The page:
Do you have a link or a citation to a source that confirms this? And do you mean the entire Mass, or parts such as the readings?



This is incorrect. Bits and pieces of certain liturgies (eg Baptism) could be done in the vernacular, but the majority of liturgical texts as a whole, including all of the Mass parts, had to be in Latin all the time.



[quote="Elizium23] Do you have a link or a citation to a source that confirms this? And do you mean the entire Mass, or parts such as the readings?

1962 -1964 St Ignatius Cathedral, (Chapel of the University of San Francisco) Several Masses said in English with permission of the Archbishop. I was there.

Sunday Mass at the Cathedral in Osaka Japan said in ENGLISH. 1964. I was there. I asked the priest who said Mass about the language. He said there was a large portion of English speaking Catholic westerners in the community and most Catholic Japanese were fluent in English so…it was “convenient” to use English…Also, according to him, Latin was very difficult to translate effectively into Japanese.

I will do as much research as possible to support my claim. But nothing is stopping you guys from finding something proving me wrong.



I agree with you.

It is a sad commentary.



K, but by that time the 1962 Missal as such didn’t really exist anymore. Or, that is to say, “the Latin Mass,” as such, didn’t exist anymore. This is not prior to Vatican II but during it. The 1962 Missal existed unscathed, so to speak, only for a very short time. So from sometime in early Church history to 196xish, in the West, the vast majority of words in the liturgy were in Latin (or Greek/Hebrew/Aramaic as the case may be for those who wish to call me out on that). I guarantee that in 1960, for example, the Mass itself in Osaka would have been entirely in Latin/sacral tongue, not English, nor Japanese.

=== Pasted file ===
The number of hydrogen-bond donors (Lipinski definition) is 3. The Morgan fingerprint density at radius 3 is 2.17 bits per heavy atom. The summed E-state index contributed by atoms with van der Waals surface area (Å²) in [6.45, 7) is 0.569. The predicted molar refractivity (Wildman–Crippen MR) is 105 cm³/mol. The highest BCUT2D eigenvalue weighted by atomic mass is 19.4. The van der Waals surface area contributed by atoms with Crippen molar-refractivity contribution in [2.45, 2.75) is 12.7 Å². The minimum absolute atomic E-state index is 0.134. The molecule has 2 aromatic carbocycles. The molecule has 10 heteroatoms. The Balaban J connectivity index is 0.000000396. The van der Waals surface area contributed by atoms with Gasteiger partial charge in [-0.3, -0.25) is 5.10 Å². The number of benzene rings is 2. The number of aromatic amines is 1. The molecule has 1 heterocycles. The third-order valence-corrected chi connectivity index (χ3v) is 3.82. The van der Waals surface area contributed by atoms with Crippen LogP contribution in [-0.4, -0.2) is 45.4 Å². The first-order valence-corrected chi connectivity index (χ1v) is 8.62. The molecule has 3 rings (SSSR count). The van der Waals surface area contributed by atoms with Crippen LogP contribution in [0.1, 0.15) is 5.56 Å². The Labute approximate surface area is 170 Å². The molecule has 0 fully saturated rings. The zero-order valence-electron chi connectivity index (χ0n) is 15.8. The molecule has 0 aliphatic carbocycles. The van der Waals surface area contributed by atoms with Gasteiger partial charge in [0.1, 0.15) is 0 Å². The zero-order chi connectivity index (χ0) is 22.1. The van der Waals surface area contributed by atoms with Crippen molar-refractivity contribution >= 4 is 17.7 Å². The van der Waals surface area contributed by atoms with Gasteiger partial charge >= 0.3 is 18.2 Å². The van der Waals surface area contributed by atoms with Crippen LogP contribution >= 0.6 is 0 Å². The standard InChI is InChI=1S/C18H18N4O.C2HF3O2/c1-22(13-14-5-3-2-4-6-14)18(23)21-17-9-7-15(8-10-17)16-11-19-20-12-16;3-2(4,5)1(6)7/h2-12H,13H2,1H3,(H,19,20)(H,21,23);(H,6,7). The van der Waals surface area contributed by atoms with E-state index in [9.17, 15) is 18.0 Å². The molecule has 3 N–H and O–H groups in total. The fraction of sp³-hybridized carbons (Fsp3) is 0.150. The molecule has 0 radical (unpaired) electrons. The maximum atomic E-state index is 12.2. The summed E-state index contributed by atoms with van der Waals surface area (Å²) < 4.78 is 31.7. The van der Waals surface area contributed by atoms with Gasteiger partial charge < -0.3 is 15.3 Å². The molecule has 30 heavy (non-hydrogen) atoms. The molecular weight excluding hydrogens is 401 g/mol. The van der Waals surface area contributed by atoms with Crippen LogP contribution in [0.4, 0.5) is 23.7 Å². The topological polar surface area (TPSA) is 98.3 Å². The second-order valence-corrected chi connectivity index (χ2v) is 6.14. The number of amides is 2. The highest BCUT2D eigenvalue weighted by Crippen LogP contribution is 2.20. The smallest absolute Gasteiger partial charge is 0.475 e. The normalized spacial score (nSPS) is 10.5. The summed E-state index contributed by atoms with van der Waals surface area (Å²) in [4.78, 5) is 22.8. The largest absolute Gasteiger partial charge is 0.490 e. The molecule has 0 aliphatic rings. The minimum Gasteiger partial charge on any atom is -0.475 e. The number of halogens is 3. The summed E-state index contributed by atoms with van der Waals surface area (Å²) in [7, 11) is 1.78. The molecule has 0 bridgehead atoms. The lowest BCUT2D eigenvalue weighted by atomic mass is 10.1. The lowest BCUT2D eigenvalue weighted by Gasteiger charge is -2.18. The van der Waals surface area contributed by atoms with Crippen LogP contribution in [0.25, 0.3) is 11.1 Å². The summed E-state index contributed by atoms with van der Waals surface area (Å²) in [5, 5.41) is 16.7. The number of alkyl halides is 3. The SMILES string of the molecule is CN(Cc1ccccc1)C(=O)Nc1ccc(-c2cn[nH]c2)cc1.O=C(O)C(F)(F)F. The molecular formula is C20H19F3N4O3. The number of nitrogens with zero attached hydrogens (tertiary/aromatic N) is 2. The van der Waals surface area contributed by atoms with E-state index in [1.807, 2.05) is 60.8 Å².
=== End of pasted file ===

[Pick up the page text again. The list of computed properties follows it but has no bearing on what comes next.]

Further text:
That would have been after Pope John died. His Veterum Sapientia essentially banned the mutable vernacular.



Perhaps somebody should mention that Eastern Catholics have used the vernacular for a long time, so Fulton Sheen for instance was able to celebrate the Mass in English before Vatican II by celebrating in a non-Roman rite.



“His” Veterum Sapientia was a document of Vatican II and was not promulgated until 1965.
Then it took a few years to to work through channels.



Do you have source for this? VS was only translated into English and Spanish (yrs?) so in that sense it has to this day not worked itself through all channels. My understanding is that Veterum Sapientia is an Apostolic Constitution, the highest level of decree issued by the Pope (per Wiki) and was issued only a few months before Pope John XXIII convened Vatican II.




Veterum Sapientia is NOT a document of Vatican II. I confused it with another document. My fault for not maintaining fluency in Latin. :doh2:



You are correct, it was an Apostolic Constitution by Pope John XXIII and was issued only a few months before Vatican II.

However, Vatican II nullified Veterum Sapientia as well as The Roman synod that was convened by John XXIII. It was declared “tanquam non fuerit.” “As if it had never been.”



How does one nullify the wisdom of the ancient fathers, Pius XI, Trent, etc.? Don’t forget, Vatican II itself gave more authoritative weight to successive Popes rather than one Pope.

AFAIK, Vatican II reinforced it and VS is still in effect. See Canon 249, for example.



That’s a good question, Pro.

Someone must have nullified it…otherwise the Mass would be in Latin today.